Montreal/Fraser Valley (CP/Bloomberg) — About 3,200 Canadian National Railway conductors, train persons and yard workers are on strike after the union and company failed to reach a deal by the midnight deadline.

The Teamsters Canada Rail Conference, the union representing the employees, gave the required 72-hour strike notice on the weekend.

Union spokesman Christopher Monette says they are still in talks with CN in hopes of reaching a negotiated settlement and ending the labour dispute as soon as possible.

The union has said passenger rail services in the country’s three biggest cities would not be affected by the strike.

It represents workers at commuter rail services including Go Transit in Toronto, Exo in Montreal and the West Coast Express in Vancouver, where passengers would remain unaffected.

West Coast Express Courtesy Trip Advisor

The workers, who have been without a contract since July 23, say they’re concerned about long hours, fatigue and what they consider dangerous working conditions.

The dispute comes as CN confirmed Friday that it was cutting jobs across the railway as it deals with a weakening North American economy that has eroded demand.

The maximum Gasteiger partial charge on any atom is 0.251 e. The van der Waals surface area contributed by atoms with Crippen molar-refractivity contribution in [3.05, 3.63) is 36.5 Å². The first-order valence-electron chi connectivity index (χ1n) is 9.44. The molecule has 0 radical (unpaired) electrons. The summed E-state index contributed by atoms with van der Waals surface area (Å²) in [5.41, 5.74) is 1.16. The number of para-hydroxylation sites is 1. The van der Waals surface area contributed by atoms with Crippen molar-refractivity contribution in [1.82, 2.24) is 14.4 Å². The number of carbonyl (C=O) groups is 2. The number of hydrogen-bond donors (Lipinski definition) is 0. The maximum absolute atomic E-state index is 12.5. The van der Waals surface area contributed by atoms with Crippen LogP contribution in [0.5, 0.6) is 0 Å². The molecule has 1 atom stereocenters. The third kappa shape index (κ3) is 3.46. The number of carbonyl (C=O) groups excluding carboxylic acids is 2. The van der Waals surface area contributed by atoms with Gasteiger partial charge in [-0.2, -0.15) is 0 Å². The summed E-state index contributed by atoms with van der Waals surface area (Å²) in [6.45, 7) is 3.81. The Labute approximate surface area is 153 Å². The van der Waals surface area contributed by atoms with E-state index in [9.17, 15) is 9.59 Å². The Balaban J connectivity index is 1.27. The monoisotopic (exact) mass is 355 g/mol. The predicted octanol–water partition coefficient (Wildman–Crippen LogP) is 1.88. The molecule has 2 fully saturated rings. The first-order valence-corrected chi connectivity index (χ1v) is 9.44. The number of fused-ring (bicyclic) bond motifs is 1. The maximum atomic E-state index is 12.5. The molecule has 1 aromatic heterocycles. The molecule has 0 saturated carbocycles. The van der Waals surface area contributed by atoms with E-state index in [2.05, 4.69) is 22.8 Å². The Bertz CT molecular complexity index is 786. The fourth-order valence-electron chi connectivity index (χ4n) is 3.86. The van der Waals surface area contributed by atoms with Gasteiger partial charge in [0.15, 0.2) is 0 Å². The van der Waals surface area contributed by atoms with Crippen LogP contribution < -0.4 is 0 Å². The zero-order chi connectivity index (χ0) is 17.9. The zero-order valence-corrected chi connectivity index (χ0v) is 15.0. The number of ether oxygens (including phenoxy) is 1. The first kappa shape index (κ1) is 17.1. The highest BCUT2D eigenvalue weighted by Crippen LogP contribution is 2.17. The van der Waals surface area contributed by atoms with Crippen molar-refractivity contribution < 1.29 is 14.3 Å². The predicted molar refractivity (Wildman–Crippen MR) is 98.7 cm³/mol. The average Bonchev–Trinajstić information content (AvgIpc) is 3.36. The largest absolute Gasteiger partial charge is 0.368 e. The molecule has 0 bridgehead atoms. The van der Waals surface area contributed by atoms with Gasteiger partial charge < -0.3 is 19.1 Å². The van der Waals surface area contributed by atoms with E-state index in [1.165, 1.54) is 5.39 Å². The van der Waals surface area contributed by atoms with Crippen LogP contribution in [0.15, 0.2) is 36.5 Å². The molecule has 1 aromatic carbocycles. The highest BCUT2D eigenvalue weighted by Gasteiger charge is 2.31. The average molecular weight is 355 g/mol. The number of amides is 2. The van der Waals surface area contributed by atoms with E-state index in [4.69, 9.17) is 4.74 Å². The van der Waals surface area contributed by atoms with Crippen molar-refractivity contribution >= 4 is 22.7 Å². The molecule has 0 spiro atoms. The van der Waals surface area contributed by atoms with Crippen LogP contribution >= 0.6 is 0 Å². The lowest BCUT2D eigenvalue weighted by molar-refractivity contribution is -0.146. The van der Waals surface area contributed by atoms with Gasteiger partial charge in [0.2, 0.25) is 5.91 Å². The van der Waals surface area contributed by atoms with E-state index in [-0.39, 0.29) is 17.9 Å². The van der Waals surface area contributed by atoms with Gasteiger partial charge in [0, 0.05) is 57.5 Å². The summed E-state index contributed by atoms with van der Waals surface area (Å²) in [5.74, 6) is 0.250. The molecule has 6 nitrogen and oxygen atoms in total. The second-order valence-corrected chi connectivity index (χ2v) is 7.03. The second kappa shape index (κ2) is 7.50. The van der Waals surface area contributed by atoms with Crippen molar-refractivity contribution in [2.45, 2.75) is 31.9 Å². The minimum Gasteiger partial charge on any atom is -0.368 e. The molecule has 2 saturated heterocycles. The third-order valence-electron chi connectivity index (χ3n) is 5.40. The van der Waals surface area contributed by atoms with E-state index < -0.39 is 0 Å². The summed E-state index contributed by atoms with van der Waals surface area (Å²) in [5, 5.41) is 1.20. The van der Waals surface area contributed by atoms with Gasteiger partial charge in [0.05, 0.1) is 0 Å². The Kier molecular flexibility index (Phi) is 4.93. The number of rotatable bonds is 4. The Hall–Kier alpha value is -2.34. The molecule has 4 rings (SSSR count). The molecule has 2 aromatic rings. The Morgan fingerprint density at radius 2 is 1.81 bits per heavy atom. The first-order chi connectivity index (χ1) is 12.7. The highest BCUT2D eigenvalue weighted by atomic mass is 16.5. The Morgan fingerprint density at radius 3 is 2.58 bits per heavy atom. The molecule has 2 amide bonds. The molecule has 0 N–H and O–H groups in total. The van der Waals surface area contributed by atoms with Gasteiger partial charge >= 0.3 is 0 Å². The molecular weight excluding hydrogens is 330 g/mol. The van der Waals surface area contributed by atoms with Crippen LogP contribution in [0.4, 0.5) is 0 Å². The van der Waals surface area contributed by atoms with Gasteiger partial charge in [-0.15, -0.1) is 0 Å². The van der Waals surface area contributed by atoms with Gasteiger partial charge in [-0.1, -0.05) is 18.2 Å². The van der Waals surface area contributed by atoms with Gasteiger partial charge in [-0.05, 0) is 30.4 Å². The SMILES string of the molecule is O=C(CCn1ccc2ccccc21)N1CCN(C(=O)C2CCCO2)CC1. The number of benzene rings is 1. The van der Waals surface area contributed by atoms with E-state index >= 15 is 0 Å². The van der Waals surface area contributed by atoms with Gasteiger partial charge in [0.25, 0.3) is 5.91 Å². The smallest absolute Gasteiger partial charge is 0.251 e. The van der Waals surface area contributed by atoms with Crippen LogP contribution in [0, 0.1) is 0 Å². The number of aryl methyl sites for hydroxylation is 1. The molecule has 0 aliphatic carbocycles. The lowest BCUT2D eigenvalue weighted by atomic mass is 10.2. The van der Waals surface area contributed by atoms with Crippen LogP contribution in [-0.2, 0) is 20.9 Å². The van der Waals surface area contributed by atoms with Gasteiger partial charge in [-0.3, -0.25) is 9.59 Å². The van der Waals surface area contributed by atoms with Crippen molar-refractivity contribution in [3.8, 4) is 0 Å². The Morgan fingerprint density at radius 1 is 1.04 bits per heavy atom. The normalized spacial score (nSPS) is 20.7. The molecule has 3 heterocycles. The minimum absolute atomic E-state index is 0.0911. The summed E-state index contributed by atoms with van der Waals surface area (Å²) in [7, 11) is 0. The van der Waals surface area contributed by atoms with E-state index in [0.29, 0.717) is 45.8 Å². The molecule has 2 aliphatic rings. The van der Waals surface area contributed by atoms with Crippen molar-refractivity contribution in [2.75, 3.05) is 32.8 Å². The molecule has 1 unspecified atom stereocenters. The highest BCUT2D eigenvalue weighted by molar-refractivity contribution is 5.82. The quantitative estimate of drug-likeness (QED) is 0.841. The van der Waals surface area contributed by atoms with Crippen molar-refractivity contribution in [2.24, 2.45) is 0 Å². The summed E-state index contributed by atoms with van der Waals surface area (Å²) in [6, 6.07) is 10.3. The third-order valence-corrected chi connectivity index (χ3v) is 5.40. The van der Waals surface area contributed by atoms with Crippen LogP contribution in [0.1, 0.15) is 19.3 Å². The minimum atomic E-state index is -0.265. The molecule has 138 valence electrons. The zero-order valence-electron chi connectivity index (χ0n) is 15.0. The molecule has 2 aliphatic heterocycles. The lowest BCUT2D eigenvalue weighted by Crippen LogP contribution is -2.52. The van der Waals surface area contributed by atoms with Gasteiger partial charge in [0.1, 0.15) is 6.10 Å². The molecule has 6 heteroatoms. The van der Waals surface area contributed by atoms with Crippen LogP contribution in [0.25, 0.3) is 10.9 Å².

The BC Council of Forest Industries issued a statement expressing significant concern about the impact of rail transport disruptions from the strike at CN Rail.

“90% of the forest products we produce are sent to export markets in North America and around the world,” said Susan Yurkovich, President & CEO of the BC Council of Forest Industries.  “We rely on critical transportation infrastructure and reliable rail service to get our products to market and serve our customers.”

“A disruption of this critical transportation network will adversely impact BC forest companies at a time when we are already facing significant challenges and increasing competition from around the globe,” added Yurkovich. “It will create further hardship for the workers and communities who are already feeling the impacts from mill closures and curtailments.”

“Forest products make up about 10% of all rail traffic that moves through Western Canada, and in many cases, our members’ operations are in areas where rail service is the only economic transport option,” added Yurkovich. “We urge all parties to find immediate resolution.”

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